The rain and snow come down from the heavens and stay on the ground to water the earth. They cause the grain to grow, producing seed for the farmer and bread for the hungry. It is the same with my word. I send it out, and it always produces fruit. It will accomplish all I want it to, and it will prosper everywhere I send it. [Isaiah 55:10-11 (NLT)]
How do you eat an elephant? One bite at a time! [Anonymous]
Back in January, many people made resolutions to read the Bible. If you pledged to read the entire Bible this year, good for you. Like many who make that resolution, however, you may already have fallen behind schedule and are tempted to quit. Having tried to do it in a year, I feel your pain. After finally getting through Leviticus, Jeremiah nearly did me in with his doom and gloom. It’s not just the reading that takes time; it’s the understanding, the digesting, of what we’ve read that can slow us down. After all, there’s no point of reading it if we don’t understand it! I could read the words in a college astrophysics text but, if I didn’t understand them, I’d know no more about astrophysics on the last page than I did on the first. This year, I’m reading the Bible in chronological order and, in spite of my goal to do it in a year, it will probably take longer. For those who are discouraged or soon will be, I thought I’d rerun a previous devotion for you.
When in Africa, four hunters each bagged an enormous elephant. The elephants weighed 14,000 pounds apiece and, after butchering and processing, the men ended up with 7,000 pounds of edible meat in each of their freezers. Resolving to eat their elephants in one year’s time, they had to consume about nineteen pounds of meat a day. Within a day or two, George, realizing there was no way he could eat all that meat every day, quit. Tom made good headway until he got to the elephant’s trunk. It had a gamey taste and, with its 100,000 muscles, was tough to chew; discouraged, he also quit. Abe tried hard but he was a slow eater and only averaged five pounds a day. Knowing he’d never meet the deadline at that rate, Abe also quit. Ted, however, understood that some is better than none so he ate a little bit every day. If he was hungry, he ate more and if he wasn’t, he ate less and just picked up where he’d left off the previous day. When he encountered the chewy trunk, he moved over to the tender tasty ear for a while before returning to the tough part. One look at the calendar told him he’d never be done in a year but he didn’t let that bother him. He just kept eating the elephant, one bite at a time, until it was all gone.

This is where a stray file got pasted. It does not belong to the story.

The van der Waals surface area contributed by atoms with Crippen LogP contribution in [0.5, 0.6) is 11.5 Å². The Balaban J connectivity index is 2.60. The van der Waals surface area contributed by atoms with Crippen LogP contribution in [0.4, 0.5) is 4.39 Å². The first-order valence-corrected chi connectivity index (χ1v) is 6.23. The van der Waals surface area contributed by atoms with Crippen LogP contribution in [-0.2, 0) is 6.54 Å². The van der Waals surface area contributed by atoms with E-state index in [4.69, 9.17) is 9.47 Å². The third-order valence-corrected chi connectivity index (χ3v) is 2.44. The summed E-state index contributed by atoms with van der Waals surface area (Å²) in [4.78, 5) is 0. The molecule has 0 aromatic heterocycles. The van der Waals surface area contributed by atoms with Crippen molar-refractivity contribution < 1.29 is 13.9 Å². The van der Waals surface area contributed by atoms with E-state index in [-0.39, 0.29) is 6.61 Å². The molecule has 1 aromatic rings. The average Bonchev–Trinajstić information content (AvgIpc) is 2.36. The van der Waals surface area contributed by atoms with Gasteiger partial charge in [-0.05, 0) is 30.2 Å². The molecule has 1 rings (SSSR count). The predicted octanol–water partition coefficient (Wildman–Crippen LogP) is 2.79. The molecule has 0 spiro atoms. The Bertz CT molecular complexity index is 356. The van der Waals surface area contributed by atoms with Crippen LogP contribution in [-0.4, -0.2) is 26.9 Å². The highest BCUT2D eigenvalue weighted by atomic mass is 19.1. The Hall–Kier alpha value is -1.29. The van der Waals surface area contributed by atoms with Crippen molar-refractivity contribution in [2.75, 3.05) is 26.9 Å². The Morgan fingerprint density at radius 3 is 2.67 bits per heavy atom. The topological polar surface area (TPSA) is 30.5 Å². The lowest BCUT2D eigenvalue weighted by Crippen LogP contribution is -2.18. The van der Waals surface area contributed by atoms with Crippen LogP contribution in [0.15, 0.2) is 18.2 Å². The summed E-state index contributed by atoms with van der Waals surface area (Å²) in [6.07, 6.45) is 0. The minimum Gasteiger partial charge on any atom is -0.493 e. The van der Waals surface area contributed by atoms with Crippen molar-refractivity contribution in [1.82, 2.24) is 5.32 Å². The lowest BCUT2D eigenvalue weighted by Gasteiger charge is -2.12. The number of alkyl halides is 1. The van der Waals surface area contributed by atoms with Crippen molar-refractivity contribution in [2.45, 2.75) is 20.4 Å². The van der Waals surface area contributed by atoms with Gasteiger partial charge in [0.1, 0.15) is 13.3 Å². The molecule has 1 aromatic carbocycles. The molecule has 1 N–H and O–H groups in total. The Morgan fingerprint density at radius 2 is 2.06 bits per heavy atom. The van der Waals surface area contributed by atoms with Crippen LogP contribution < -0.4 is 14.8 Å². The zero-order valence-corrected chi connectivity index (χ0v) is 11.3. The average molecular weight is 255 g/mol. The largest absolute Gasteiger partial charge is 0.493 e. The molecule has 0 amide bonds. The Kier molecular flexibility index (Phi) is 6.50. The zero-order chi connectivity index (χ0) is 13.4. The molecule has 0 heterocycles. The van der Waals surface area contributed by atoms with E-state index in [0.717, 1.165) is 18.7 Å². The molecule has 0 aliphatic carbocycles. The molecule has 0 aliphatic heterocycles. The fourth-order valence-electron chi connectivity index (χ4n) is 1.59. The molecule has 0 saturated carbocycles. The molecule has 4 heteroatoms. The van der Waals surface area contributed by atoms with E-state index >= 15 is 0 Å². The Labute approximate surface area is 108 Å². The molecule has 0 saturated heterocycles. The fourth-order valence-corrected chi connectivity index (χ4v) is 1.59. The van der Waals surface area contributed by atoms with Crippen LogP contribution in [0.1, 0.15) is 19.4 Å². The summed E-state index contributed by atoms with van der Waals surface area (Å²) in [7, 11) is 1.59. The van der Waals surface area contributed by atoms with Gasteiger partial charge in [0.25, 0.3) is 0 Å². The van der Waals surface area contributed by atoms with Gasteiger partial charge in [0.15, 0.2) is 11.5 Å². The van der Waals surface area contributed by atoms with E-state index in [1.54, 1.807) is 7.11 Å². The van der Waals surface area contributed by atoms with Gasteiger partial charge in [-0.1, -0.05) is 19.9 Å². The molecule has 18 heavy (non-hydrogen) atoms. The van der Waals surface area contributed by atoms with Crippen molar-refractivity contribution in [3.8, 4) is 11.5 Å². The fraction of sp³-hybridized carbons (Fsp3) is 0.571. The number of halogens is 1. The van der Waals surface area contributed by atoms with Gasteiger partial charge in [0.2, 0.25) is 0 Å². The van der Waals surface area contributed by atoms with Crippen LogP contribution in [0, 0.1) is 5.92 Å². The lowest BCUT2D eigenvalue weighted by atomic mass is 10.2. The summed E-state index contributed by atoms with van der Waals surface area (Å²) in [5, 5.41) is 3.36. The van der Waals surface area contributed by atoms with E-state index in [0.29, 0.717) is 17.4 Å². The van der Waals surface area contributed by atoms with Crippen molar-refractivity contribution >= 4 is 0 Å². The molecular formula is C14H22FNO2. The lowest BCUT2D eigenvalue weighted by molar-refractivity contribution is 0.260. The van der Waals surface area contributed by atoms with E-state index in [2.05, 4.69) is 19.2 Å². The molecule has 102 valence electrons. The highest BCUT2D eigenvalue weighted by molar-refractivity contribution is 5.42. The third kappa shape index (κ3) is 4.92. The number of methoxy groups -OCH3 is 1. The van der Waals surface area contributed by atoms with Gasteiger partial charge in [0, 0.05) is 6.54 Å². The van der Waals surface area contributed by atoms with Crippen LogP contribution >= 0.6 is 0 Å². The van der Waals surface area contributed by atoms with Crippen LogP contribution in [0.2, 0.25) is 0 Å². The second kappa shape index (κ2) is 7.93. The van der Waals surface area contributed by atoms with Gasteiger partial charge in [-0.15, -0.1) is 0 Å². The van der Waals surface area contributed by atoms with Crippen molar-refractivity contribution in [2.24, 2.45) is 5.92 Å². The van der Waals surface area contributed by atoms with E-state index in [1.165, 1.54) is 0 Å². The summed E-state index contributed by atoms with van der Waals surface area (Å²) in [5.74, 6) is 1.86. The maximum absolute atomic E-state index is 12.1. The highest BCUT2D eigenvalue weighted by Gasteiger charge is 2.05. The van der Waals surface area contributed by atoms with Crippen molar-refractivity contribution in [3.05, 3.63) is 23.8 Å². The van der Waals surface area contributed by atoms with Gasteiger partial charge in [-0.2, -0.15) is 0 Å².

That one bite at a time philosophy goes for reading the Bible as well as for eating elephants! While it’s nice to have a goal, sometimes that goal isn’t feasible. Not achieving your day’s objective, however, isn’t a reason to quit. As Ted learned, some is better than none if you want to accomplish anything. Like the elephant’s trunk, some parts of the Bible are really tough and hard to digest. When Ted got to the trunk, he took a break and moved to something easier to chew before returning to the tough part; we can do the same with our reading. Ruth, Esther and James are far easier to digest than Chronicles, Lamentations or Isaiah and we can move around in our reading when things get tough. Some people read slower and some parts of the Bible take a whole lot longer to digest than others. While setting a target date is admirable, it may be unrealistic; struggling to maintain an unrealistic pace can turn what should be uplifting into drudgery. Ted changed his objective from consuming his elephant in 365 days to polishing it off eventually and he achieved his goal. The same philosophy works for our Bible reading. If we read a little a day, taking it one page at a time, sooner or later, we will come to the end.
I have hidden your word in my heart, that I might not sin against you. I praise you, O Lord; teach me your decrees. … Be good to your servant, that I may live and obey your word. Open my eyes to see the wonderful truths in your instructions. [Psalm 119:11-12,17-18 (NLT)]
P.S. No elephants were harmed during the writing of this devotion!